Where in the epidermis would you find chloroplasts?

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There are several answers to this question. I expect all of you to say guard cells. Those of you who’ve read the previous item about chlorophagy might also be tempted to say plant vacuoles – presumably of guard cells. But, how many would have said trichomes? Not me for certain. But, they do contain chloroplasts – in tobacco, as graphically demonstrated by Carolyn Akers et al. p3], and in Stevia rebaudiana at least. And there it seemed the matter lay – another site to add to the catalogue of chloroplast-bearing cells – until Raphaëlle Laterre et al. decided to delve a little deeper and examine aspects of the photosynthetic cycle in those structures.

Chloroplast
The Chloroplast. Image: Kelvin Ma / Wikipedia

Investigating specifically RubisCO (Ribulose bis-phosphate Carboylase/Oxygenase, the principal CO2-fixing enzyme in the Calvin-Benson-Bassham cycle of photosynthesis that incorporates atmospherically-sourced, inorganic carbon into carbon-containing, energy-rich, organic compounds) in the glandular trichomes of Nicotiana tabacum, they had a surprise in store. The functioning RubisCO enzyme is made up of eight copies of a large protein chain and eight copies of a smaller chain, i.e. it exhibits an impressive quaternary level of protein structure. Analysis of the trichome enzyme’s small sub-units revealed that they belonged to a previously unknown type, now termed NtRbcS-T [Nt for Nicotiana tabacum and RbcS-T for trichome]. Importantly, NtRbcS-T differs from the small sub-unit cluster RbcS-M, the form associated with mesophyll and bundle sheath cells of leaves, and has different properties.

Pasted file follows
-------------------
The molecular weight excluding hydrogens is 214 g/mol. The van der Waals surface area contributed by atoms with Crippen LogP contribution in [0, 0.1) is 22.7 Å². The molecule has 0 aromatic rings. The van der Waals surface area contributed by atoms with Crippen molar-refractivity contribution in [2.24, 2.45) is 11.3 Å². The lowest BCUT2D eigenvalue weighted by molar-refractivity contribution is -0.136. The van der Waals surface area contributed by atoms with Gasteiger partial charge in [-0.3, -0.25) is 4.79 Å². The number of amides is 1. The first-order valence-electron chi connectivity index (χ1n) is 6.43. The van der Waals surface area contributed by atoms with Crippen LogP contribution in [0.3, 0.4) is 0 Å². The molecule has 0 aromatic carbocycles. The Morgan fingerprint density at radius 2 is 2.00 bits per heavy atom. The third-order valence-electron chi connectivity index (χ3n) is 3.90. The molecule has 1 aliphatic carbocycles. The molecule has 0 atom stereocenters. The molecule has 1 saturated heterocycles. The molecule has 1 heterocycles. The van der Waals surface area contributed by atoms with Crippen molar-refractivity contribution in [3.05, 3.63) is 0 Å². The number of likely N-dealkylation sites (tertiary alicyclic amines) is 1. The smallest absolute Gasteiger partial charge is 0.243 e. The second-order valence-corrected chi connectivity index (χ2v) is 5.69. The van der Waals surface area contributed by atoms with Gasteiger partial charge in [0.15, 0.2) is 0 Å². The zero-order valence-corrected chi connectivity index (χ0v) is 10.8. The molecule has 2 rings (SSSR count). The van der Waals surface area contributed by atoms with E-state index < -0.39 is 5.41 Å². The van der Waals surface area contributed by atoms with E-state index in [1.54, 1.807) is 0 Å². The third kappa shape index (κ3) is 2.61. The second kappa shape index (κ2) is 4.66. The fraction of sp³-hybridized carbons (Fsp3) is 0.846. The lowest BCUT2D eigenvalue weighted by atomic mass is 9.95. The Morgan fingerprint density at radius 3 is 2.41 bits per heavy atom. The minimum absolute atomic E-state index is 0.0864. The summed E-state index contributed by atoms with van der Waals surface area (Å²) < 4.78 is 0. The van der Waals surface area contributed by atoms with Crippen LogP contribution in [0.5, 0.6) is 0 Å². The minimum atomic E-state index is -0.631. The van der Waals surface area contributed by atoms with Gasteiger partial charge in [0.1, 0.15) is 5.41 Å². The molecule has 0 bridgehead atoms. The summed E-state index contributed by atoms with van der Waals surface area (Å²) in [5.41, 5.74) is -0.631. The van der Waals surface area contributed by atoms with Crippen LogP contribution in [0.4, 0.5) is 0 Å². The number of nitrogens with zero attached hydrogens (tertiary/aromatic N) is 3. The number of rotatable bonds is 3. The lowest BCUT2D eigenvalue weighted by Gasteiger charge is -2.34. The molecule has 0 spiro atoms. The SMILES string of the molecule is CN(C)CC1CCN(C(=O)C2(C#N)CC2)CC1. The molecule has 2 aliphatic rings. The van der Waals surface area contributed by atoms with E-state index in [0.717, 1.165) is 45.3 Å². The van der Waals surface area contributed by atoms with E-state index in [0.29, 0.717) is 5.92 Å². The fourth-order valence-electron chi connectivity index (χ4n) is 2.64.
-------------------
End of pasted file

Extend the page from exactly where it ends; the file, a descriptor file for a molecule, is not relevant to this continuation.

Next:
In particular, compared to NtRbcS-M, the trichome-located enzyme has both higher Vmax (Maximal Velocity, the rate of the reaction at the point where substrate concentration has increased to the point where it completely saturates the enzyme’s active sites. Vmax reflects how fast the enzyme can catalyse the reaction) and Km (Michaelis Constant, the substrate concentration at which half the enzyme’s active sites are occupied by substrate). With a high Km, a lot of substrate must be present to saturate the enzyme, i.e. the enzyme has low affinity for the substrate values, as well as higher activity at more acid pH values. What is the significance of this? Laterre et al. suggest that the RubisCO of tobacco trichomes is uniquely adapted to use the CO2 released intra-cellularly by the cells’ specialized metabolism – such as terpene and sugar-ester synthesis – as a substrate for photosynthesis. Evidence in favour of this interpretation is two-fold. First, internally-produced CO2 would lower the chloroplast pH (i.e. making it more acidic at which pH the RubisCO works well).

Second, concentrating CO2 to values above atmospheric – in a way similar to the CCM (carbon-concentrating mechanism of certain cells of plants with C4 photosynthesis) – would increases the enzyme’s usage of CO2 over O2 (the alternative substrate for RubisCO in the process of photorespiration) * – i.e. enhance photosynthesis. Which study neatly demonstrates another truism of science; you don’t know what you’ll find until you look. Or, just because a cell has chloroplasts it doesn’t necessarily mean they are the same as chloroplasts in other, much better-studied, locations…

* Presumably, (any) photorespiration is low in these cells as a consequence? Might this therefore be an insight that could be exploited in attempts to improve RubisCO in mesophyll cells of leaves to enhance photosynthesis and consequently crop yield..?

[Ed. – For readers whose interest in trichomes – and not just glandular ones – has been piqued by this item, there is a fascinating world to discover, e.g. George Wagner, Anthony Schilmiller et al., Joris Glas et al., Li Hong Zhou et al., and Kaizhuan Xiao et al.. And – lest those items imply trichomes are only features of aerial organs of plants – don’t forget the root hairs, trichomes of an underground organ.]